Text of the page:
Wednesday, July 21, 2010

Fort Meigs and the War of 1812

We are continuing our Ohio History via field trips 'program'. Today we went to Fort Meigs which was where the turning point battle in the War of 1812 occurred. Prior to the siege at Fort Meigs the US had lost nearly all the battles of the war. After that the tide went against the British and the US won.

Fort Meigs is the largest restored fort in the US. It is the size of over 8 football fields. It is in Perrysburg, OH.
We were blessed to be able to hook up with a tour of children from a day camp. The guide took us on a tour of the fort and also demonstrated how to shoot his gun. If you call ahead they will arrange a tour for you.

In the center of the fort is an obelisk that was built early in the 1900's as a memorial to all the men who died there. More men died from disease than from battle wounds. The area is right on the Maumee river and was very swamp like. In the spring of 1813 the mud came up to the men's knees.

They do have different displays and information in four of the blockhouses. It got us out of the sun. It was VERY hot today. (90+).

The breeze off the river was the only thing that made it tolerable. At least we didn't have to wear the linen shirt and pants, the wool vest and dark blue wool jacket of a regiment soldier. They wore the exact same uniform, summer and winter.

The inside of the block houses were painted white so that the light coming in the window was reflected. They were not allowed to use candles in them as there was so much gunpowder present.

Our guide shot his gun out the window. It really wasn't very loud as the explosion occurred at the end of the barrel which was outside. I was surprised how much light came in the loop windows.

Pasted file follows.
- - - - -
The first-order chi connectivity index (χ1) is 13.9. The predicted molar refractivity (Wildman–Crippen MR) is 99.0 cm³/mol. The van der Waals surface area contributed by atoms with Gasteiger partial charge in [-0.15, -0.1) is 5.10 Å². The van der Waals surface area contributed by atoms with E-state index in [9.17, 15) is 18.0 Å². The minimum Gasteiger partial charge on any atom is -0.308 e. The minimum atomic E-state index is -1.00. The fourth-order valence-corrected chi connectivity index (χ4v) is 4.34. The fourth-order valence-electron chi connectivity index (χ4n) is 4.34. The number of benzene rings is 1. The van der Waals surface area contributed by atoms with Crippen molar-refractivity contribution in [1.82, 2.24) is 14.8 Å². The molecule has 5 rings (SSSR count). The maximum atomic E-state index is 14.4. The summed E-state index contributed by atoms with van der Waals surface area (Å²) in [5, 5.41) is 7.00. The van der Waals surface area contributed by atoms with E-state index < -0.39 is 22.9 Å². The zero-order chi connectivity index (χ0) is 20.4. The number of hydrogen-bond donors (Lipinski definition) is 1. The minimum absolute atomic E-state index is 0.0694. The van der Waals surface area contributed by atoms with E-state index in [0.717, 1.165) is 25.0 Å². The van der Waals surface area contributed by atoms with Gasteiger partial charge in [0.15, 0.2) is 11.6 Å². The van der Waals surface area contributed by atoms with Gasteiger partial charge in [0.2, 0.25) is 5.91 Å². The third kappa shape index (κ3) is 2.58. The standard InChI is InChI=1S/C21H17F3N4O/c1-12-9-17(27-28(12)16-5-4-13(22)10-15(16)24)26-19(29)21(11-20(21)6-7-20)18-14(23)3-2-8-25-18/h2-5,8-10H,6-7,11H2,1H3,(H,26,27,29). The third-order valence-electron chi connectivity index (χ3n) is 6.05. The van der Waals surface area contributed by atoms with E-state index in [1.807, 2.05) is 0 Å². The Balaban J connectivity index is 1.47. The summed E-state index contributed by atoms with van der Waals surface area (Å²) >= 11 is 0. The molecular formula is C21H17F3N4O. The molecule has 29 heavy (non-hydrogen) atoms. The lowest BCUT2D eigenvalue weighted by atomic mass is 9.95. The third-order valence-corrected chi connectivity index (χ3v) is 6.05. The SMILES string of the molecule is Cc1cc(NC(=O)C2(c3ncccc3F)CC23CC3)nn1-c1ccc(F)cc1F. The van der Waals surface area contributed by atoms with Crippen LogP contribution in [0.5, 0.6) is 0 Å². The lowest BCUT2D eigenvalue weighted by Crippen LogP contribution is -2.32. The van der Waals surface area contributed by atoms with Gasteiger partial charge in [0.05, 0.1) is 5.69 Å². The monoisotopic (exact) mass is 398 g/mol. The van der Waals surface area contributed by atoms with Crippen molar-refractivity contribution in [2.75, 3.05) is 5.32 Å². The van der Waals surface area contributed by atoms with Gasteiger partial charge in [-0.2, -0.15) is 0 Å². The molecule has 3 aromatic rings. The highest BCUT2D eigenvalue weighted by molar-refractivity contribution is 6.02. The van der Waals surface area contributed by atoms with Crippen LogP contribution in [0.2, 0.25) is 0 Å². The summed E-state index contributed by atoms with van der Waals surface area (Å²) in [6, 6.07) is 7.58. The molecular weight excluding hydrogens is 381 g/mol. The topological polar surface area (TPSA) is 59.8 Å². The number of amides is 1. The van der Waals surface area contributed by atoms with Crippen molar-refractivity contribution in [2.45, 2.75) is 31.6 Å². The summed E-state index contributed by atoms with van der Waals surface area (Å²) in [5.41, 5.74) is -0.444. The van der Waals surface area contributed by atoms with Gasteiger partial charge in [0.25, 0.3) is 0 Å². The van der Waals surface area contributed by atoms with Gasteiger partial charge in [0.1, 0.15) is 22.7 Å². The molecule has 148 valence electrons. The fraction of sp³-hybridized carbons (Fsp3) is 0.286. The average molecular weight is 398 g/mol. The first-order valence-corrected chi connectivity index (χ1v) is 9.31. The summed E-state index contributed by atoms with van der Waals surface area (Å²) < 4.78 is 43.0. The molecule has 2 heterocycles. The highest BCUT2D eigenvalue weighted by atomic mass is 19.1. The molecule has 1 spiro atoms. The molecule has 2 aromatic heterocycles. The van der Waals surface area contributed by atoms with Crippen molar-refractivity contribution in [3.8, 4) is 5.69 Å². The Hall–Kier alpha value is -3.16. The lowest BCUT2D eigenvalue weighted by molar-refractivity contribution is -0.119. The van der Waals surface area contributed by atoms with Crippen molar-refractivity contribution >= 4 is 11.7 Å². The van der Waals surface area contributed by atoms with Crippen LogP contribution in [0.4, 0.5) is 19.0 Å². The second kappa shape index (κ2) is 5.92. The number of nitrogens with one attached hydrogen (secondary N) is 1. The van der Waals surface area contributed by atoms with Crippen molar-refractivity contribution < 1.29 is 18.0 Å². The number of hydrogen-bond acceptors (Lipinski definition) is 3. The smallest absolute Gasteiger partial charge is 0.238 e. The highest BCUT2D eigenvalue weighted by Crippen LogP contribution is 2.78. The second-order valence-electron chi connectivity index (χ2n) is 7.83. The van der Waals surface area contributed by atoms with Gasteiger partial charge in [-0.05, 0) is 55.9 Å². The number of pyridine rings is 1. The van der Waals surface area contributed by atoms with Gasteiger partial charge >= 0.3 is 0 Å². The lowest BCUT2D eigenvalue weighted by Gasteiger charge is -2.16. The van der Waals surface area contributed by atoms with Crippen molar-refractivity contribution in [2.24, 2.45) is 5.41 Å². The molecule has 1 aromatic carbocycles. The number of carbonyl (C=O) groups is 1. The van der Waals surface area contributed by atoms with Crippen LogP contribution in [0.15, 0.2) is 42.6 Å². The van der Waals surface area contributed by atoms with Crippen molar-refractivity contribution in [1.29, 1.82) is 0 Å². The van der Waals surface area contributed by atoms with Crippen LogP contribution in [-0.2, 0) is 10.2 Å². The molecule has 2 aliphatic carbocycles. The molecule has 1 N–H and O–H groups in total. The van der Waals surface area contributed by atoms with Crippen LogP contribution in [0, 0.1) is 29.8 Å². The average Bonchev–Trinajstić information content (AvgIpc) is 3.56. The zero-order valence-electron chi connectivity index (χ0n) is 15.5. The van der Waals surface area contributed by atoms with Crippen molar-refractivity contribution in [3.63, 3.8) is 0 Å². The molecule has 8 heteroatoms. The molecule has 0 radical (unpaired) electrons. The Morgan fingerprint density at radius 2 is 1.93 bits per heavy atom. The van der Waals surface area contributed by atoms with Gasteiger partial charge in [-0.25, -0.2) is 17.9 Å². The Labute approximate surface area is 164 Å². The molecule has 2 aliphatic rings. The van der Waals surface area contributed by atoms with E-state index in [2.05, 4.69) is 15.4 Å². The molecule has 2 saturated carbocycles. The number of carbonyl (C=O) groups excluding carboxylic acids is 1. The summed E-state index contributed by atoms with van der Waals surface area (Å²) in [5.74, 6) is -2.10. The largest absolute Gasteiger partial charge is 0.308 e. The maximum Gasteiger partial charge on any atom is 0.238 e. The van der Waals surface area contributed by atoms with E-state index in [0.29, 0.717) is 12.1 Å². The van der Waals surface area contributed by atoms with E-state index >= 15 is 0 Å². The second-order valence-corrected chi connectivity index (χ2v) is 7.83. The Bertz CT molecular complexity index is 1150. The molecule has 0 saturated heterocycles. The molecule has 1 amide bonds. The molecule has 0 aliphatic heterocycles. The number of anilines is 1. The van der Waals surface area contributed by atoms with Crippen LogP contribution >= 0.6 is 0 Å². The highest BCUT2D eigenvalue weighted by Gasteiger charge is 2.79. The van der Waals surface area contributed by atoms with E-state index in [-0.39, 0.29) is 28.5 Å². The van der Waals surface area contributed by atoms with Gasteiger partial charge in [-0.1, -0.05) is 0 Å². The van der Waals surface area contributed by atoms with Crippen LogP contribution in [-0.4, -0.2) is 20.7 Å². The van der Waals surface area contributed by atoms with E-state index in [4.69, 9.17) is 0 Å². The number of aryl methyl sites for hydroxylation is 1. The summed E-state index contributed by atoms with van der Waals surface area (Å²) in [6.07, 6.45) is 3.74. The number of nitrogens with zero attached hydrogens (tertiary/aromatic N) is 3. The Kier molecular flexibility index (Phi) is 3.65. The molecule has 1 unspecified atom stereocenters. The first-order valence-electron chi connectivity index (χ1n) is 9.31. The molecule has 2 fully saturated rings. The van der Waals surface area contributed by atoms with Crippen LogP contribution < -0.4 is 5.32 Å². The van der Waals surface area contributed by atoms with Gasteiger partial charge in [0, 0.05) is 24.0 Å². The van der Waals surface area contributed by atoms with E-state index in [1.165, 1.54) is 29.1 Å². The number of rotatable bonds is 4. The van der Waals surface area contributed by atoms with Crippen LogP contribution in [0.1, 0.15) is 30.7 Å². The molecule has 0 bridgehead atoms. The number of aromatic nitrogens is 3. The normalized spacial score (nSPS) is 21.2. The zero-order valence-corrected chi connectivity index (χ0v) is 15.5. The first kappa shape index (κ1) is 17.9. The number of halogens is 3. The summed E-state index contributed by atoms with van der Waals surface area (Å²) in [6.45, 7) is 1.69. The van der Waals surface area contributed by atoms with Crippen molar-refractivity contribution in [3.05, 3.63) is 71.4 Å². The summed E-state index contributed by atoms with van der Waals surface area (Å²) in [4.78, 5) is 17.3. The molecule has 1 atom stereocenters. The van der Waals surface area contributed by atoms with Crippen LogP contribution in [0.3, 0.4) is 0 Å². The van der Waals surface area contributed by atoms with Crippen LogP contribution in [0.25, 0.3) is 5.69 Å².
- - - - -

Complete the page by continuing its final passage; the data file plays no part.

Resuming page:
The inside of the fort has a number of earth mounds that were built by the soldiers as a place for them to hide behind from the cannonballs. They actually built little shelters inside the mounds. The British called the Americans 'groundhogs' as they would pop up to check for incoming shells and then duck back down into their holes. Very few Americans were killed in the battle from British artillery.

Outside the fort is a very nice air conditioned museum. It describes the role of the fort in the War of 1812, artifacts they have found on the grounds, important men of the time and a memorial. I think you could go through the museum in 30-60 minutes depending on how much reading you want to do.

The museum and fort cost $8 for and adult and $5 for a child and children 5 and under are free. It is also free if you are a member of the Ohio Historical Society. It is open Wednesday through Sunday. It has many re-enactments and programs on the weekends. Check their schedule before coming.
I would say that the children found this a fascinating visit. They have talked about it pretty much non-stop since they came home (when they weren't arguing about who had dishes-ugh!). Younger children might be bored. There are not a lot of buttons to push or brightly colored displays in the fort. It is a mile walk through the fort. There is a smooth gravel path. It was a very informative afternoon.

1 comment:

  1. Very cool! I didn't even know this exsisted. When we make it back up there we will check it out. Have you made it to Perry's Monument on Put-in-Bay yet? They redid the visitors center a few years ago --- very nice!